Wednesday, December 28, 2005

The Season That Never Ends

I had hoped that there'd be no more Christmas parodies this year; but no. Since yesterday afternoon, Berlin's White Christmas has begotten the following (with throwaway verse):

The bells are ringing;
The lights are lit;
The shopkeepers block the square;
The carolers rend the air:
It's more than a soul can bear!
We've got to keep Christmastide at bay;
And yes, Virginia, there is a way—

Let's organize a red Christmas,
A Tarantino sort of Yule:
When you cleave Bob Cratchit,
Eschew the hatchet;
Instead—use a power tool.

Let's organize a red Christmas—
Go out and vivisect an elf.
Take the gas can down from the shelf,
And set fire to Santa Claus himself.

Lyric © 2005 Nathaniel DesH. Petrikov

Tuesday, December 27, 2005

There, But for the Grace of Thalia . . .

Some time ago, I mentioned that I'd attended the CMA Awards. I had had hopes of getting back stage to hand out my business cards to movers and shakers in the biz, but failed to do so, owing to circs into which I needn't go at this point; all water under the bridge, etc.

In anticipation of the event, I'd had cheesy business cards printed up tout d'suite. In doing so, I'd been called upon by the printer's web page to select a slogan to grab the potential customer's eye. I thought for a bit, and decided that "Tomorrow's Songs . . . Today!" struck just the right note: absurd, tongue-in-cheek, satirical. Entirely in keeping with my product, such as it is.

Well, for no particular reason, I googled the phrase this evening, and what do I find? An uncomfortably similar phrase, Tomorrow's Sounds Today, was the title of a Dwight Yoakam album from 2000. Indeed, Google reports that the album title is misreported as Tomorrow's Songs Today in various places.

Never mind that anyone would be so goofy as to use such an expression seriously. I can't help feeling relieved that I never had the chance to hand 'round those business cards. Instead of conveying the image I'd intended, they would have given the false impression that I was specializing in the purveyance of Yoakam hokum. Not the right note, at all.

Yep, I never got back stage at the CMA Awards; and all is for the best in this best of all possible worlds.

Saturday, December 24, 2005

God Help Us, Every One

That's Benchley's, not mine. How right he was! Fortunately, the whole discouraging mess is almost over: the plum puddings got delivered--except, alas, for one I promised to an English ex-pat at the last minute; I'll have to get him his in the coming week--before the TWU said Merry Christmas in its inimitable fashion by going out on strike. Random thoughts on that little fiasco:

The freebie commuter's rag featured an editorial after the strike ended, entitled, if I recall, "What was that about?" The point being that the strike achieved absolutely nothing, as far as the poor farepayer can tell.

Last time--the 1980 strike--, the Second Department upheld findings of criminal contempt against union leaders and affirmed some of the fines assessed against them (but abated those imposed for days after the union leaders had unsuccessfully ordered the rank and file back to work). Not content with that, though, the Second Department made some very nasty remarks about the MTA and the TWU. Now, we may expect the union leadership, ignoring this precedent, to appeal their fines again, in hopes that the changes in court personnel during the past twenty-five years will gain them a different decision. I hope not; the strike was a textbook example of willful contempt of a court order. (Why didn't the gits appeal it? We all know why.)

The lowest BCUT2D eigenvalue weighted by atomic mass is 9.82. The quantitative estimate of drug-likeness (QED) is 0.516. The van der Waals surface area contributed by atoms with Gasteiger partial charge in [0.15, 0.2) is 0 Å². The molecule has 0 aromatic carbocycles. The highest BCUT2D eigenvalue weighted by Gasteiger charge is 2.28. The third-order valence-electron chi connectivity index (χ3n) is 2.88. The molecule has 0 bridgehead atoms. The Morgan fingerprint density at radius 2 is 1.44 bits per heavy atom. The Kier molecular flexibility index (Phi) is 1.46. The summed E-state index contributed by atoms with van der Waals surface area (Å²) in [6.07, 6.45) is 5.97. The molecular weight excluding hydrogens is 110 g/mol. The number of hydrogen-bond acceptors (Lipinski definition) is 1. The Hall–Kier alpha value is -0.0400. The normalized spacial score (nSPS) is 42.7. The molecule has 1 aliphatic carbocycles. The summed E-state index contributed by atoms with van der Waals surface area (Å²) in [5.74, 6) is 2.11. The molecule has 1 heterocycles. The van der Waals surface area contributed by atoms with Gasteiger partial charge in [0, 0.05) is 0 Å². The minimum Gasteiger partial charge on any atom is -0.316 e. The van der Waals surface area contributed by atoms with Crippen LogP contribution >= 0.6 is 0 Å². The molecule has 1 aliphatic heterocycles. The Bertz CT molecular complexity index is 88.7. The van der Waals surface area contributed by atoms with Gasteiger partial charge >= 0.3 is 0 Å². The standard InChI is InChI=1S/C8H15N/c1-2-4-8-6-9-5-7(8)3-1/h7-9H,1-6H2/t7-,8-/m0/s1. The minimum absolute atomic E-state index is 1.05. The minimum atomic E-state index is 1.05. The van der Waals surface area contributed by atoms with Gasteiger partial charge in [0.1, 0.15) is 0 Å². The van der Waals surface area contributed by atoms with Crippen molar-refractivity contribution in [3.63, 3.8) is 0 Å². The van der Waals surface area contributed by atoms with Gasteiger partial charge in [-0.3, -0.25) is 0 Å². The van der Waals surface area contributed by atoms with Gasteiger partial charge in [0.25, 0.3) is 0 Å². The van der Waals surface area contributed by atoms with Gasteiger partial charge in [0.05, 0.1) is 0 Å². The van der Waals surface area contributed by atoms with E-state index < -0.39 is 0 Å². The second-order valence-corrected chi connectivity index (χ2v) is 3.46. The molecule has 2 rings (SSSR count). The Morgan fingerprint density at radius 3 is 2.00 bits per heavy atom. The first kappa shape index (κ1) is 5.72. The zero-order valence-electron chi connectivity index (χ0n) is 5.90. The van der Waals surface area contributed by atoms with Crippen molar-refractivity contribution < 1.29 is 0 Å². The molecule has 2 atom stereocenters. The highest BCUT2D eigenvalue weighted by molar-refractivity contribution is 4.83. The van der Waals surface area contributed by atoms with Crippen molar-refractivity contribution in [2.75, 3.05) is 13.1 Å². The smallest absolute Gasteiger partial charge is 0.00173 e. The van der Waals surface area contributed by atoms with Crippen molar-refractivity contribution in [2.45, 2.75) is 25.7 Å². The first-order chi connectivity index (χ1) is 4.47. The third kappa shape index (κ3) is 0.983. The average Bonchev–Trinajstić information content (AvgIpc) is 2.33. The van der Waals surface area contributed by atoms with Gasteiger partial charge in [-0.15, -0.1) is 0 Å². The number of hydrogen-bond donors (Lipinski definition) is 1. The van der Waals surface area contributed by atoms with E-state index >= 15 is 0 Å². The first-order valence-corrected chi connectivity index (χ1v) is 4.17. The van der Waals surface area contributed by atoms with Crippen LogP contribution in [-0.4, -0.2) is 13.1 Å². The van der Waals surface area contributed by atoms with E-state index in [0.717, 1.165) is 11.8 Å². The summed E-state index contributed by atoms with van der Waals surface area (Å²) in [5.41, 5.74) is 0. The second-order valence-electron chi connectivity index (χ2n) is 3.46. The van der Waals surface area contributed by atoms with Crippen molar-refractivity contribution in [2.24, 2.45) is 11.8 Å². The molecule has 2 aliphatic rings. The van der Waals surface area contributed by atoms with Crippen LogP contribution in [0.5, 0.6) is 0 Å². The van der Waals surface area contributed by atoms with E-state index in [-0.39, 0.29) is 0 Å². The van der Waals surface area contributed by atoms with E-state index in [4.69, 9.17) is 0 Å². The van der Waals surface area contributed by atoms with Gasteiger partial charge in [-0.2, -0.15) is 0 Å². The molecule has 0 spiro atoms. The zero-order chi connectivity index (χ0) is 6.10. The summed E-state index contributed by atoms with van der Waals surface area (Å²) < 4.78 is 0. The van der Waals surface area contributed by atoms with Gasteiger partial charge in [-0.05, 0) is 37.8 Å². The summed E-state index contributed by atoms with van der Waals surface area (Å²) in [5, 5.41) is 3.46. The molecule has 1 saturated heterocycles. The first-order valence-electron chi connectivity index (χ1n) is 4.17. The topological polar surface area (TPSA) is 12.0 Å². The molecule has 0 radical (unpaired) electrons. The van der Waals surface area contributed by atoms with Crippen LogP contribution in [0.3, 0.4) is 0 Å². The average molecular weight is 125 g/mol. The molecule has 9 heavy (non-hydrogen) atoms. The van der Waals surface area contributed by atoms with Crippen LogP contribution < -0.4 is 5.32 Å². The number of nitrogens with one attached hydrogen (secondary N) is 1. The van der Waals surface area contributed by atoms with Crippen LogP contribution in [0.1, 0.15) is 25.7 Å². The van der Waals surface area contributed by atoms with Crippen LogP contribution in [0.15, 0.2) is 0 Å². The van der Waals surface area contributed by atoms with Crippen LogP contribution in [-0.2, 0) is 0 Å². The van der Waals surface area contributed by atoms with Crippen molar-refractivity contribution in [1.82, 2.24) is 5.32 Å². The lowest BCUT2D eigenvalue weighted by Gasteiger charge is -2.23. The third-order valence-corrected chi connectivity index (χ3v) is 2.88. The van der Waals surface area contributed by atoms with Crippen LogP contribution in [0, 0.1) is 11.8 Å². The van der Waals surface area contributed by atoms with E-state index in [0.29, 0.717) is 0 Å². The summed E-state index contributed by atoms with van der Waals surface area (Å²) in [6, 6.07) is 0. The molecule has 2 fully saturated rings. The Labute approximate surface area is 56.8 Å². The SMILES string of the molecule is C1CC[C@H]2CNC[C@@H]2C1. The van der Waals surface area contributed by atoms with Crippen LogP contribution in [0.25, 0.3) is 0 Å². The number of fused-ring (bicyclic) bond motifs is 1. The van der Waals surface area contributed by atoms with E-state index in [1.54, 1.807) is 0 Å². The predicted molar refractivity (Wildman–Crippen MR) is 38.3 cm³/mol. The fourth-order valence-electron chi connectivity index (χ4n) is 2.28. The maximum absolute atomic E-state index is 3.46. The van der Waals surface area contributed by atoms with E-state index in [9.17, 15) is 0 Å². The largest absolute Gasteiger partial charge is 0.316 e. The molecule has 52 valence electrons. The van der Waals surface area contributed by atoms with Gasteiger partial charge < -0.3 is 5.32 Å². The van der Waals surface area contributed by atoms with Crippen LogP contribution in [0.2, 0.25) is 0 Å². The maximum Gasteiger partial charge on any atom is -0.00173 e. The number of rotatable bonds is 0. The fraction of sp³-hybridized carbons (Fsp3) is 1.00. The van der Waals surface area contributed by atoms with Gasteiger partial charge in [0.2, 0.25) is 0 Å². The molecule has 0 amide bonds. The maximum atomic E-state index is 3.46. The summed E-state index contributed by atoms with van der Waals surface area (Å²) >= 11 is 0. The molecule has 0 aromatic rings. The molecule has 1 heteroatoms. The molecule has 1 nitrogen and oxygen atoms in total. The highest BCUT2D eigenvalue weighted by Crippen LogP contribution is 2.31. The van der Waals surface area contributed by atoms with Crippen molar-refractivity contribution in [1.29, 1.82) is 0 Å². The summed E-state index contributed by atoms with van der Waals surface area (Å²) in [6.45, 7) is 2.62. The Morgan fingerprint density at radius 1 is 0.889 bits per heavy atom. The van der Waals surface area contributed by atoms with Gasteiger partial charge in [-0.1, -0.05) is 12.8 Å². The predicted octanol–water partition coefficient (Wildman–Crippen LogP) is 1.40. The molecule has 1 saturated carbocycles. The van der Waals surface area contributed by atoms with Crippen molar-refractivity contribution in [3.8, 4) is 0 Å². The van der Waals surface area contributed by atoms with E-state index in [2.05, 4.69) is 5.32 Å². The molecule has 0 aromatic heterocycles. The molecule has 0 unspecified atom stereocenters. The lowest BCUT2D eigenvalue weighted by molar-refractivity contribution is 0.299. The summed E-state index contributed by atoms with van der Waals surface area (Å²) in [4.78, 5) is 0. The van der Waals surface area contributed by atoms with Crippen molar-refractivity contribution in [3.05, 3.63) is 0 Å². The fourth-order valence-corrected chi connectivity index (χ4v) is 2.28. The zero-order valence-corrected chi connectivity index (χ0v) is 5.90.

I also see that various businesses are proposing to bring a class action against the MTA and the TWU for damages to their businesses during the strike. Once again, to hell with precedent: a law firm tried to sue after the 1980 strike, and was shot down; there's no private right of action under the Taylor Law. I'd like to see what sort of creative pleading this bunch does, to try to defeat a motion to dismiss. But what a shocking waste of resources. And then people wonder (okay, let's suppose that they wonder, just for fun) why I'm cynical about the law.

The Lily-of-the-Valley at our office, who resides in Staten Island and could quite easily have had her husband drop her off at the Ferry, whence a walk to our office would have taken her all of two minutes, decided to visit her folks in Brooklyn on the eve of the strike. She then pleaded inability to come to work, though the Good Secretary managed to make it from South Ozone Park. I think this little shenanigan of Lily's will have repercussions, though I don't know what they will be.

The young law graduate at our office--actually, now a member of the New Jersey bar--offered the opinion that the TWU were the good guys in this fiasco, because the MTA was simply oozing money at every pore, and it was churlish to refuse some of it to Labor. Since I've taken quite a shine to him since he joined the firm, I didn't call him on this foggy thinking. The subways and buses aren't a private concern, they're a government service--though the City and State have done their best to forget that inconvenient fact--and all that money doesn't belong to a few stockholders somewhere, it belongs to We the People (like Rumpole's She Who Must Be Obeyed, the expression is indeclinable). If anyone ought to be sore about the bulging coffers of the MTA, it's the taxpayer, not the worker.

And the MTA has developed all this surplus, despite not fully using its revenue-generating powers: examine any subway car or bus, and you'll see the the most shocking waste of an advertising opportunity in America. Vast tracts of empty space that could be generating ad dollars like crazy; and much that's actually used is devoted to self-advertising and public service announcements of little monetary value. I've often been tempted, when the subject of fare hikes comes up every few years, to go down to the hearings and raise hell about this. But who has the time to analyze the figures, do projections, and develop a real argument on this point?